"Moscow – Third Rome" icon, 2011.Public domain
Moscow inherited Byzantium’s coat of arms, the two-headed eagle, which was the symbol of preservation of the “true” faith. The concept was rooted in eschatological ideas, depicting Moscow as the “last Orthodox Tsardom,” ruled by a pious and wise monarch, who was also the head of the Orthodox Church. This ideology worked well for the institution of Tsarism that was established by Ivan the Terrible.
Patriarch Nikon (L) and Tsar Alexis of Russia (R). Miniature from the 17th centuryPublic Domain
"Zertsalo", a wooden frame containing texts of three Peter the Great's laws on civil service. Such objects were compulsory for any Russian public institution until 1917.Futureal/Wikipedia
Sergey Uvarov (1786 – 1855), Russian Minister of Education (1833 – 1849), author of "the triad"Vasily Golike
This first official ideology, supported by Tsar Nicholas I and many Russian intellectuals, including writer Nikolay Gogol, united the previous national ideas. The triad called for: 1) preservation of the Orthodox faith and protection of the Church; 2) loyalty to the state in its Autocratic form, where the Tsar was the ultimate ruler and Father of the land and people; 3) preserving national traditions and equal civil rights for all nations in Russia. This triad remained the official ideology until the fall of the empire in 1917.
Karl Marx, Friedrich Engels, Vladimir Lenin. A Soviet banner.Public domain
The “nationality” concept was transformed into the goal of the USSR as an international state uniting different nations in the quest for a free and just world (“the USSR is the stronghold of peace”). Unlike the triad this new ideology had global ambitions – for a long time, the Soviet Union set its sights on the world socialist revolution.
Vladimir Putin holding a speech at the Red Square in Moscow.AP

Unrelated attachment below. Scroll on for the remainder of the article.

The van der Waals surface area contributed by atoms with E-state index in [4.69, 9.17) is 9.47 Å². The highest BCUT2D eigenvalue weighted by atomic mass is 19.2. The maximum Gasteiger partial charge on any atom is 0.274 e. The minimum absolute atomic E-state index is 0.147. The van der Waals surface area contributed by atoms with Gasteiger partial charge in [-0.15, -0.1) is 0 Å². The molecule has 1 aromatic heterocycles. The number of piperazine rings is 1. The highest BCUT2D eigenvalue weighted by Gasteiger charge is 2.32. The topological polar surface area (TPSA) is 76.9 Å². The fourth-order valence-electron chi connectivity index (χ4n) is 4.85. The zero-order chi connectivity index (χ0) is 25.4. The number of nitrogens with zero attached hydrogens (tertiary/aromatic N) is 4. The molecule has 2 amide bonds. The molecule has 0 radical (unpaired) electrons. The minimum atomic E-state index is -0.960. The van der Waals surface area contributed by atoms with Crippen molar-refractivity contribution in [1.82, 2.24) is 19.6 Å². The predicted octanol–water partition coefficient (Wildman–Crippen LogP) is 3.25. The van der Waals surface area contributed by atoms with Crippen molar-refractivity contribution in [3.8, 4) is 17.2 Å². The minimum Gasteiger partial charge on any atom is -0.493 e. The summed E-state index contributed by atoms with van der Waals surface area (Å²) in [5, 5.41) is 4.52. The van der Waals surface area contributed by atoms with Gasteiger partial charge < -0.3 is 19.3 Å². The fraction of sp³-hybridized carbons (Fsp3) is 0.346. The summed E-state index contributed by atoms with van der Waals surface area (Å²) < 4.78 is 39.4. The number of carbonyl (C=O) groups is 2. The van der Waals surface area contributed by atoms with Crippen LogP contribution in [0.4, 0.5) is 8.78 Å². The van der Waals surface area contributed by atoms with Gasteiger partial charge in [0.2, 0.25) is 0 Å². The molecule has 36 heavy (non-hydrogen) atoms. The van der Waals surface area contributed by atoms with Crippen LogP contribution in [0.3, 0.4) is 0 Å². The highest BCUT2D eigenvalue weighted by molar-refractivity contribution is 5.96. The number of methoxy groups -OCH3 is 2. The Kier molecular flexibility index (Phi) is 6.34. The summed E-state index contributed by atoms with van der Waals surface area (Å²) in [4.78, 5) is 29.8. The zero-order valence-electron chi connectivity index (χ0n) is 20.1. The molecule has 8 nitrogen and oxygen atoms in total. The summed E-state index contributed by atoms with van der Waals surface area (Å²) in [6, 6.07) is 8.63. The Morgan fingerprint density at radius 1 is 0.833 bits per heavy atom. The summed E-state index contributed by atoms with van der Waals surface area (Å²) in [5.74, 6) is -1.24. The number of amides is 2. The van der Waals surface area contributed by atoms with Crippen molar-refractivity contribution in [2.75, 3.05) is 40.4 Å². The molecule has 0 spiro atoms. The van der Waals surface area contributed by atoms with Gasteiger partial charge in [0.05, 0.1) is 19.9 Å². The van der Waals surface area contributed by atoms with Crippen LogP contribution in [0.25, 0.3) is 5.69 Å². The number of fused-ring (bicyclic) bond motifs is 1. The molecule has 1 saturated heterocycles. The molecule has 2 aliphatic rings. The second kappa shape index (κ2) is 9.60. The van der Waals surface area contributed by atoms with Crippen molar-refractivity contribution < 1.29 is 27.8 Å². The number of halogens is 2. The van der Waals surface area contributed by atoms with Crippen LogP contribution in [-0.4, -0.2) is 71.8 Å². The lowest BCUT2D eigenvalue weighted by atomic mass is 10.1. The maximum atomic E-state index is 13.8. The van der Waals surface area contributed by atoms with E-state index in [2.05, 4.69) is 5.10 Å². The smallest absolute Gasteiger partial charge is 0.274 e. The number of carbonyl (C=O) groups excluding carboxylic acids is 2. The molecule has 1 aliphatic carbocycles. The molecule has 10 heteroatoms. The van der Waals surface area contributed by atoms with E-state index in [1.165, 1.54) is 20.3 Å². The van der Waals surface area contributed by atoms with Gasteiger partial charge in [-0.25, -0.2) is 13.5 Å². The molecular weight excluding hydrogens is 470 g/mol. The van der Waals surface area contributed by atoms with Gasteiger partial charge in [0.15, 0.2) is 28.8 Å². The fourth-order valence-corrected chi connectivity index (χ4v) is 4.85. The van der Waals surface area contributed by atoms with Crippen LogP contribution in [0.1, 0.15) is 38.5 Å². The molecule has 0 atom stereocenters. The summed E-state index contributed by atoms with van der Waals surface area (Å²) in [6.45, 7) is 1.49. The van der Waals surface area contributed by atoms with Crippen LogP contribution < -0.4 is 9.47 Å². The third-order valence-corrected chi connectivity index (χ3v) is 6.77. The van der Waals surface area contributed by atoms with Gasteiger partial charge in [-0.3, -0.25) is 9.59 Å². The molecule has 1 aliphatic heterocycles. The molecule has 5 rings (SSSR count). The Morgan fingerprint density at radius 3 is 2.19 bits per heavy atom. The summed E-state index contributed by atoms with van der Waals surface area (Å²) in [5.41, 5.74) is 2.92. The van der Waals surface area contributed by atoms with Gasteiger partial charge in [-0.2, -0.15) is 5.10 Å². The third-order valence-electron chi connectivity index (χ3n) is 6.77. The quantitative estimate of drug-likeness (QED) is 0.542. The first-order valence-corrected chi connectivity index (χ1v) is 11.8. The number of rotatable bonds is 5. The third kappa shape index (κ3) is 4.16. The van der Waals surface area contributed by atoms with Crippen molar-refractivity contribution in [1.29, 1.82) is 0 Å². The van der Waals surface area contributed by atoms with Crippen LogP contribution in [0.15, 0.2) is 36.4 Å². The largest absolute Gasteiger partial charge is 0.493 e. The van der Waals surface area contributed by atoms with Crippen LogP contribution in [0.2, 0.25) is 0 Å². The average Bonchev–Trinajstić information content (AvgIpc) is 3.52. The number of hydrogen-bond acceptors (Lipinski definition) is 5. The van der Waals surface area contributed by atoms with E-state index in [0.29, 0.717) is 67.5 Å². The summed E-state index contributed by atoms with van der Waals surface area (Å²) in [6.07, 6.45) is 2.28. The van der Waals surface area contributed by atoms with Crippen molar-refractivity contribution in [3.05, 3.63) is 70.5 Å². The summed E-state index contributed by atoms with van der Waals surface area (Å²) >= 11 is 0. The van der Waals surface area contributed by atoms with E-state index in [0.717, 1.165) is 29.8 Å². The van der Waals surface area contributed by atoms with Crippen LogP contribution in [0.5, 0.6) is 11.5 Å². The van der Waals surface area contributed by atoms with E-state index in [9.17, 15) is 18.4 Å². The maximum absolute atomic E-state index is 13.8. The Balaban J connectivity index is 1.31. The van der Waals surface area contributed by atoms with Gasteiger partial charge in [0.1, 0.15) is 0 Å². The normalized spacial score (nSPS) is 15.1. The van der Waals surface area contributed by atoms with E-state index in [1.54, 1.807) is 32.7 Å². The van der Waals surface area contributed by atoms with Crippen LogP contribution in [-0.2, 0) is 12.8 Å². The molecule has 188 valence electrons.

The Communist ideology, however, came to a dead end when the 1980s economic and political crises shook the USSR, bringing it suddenly crashing down. The obsolete Soviet ideology was tossed on the dustbin of history, and the newly-born Russian Federation spent years without any officially approved ideology until Vladimir Putin took charge. Today’s Russian ideology is almost wholly based on his speeches and the values he draws attention to, the foremost idea is the well-being of the Russian people. This goal, according to Putin, can be achieved by employing three concepts.
First – the unity of the Russian people (the ruling political party is called “United Russia”) – a reinstallment of the “nationality” concept. “Our unity is the strongest foundation for future development,” Putin said in 2018 in his annual address to the Federal Assembly.
Second is patriotism, which “must be based on our history,” and is reinforced by “the development of a healthy way of life that includes physical exercise and sports” to “achieve top results, and pursue victory.”
Third, this all can’t be done without a firm foreign policy: “Russia is a country with more than a thousand years of history, and almost always it has enjoyed the privilege of waging an independent foreign policy,” Putin said. He also emphasized repeatedly that today’s world is multi-polar, and there can be no return to the bipolar times of the Cold War. In a nutshell, today’s Russian ideology is a developed and contemporary version of the 19th-century triad, the longest-standing national idea in Russian history in recent times.
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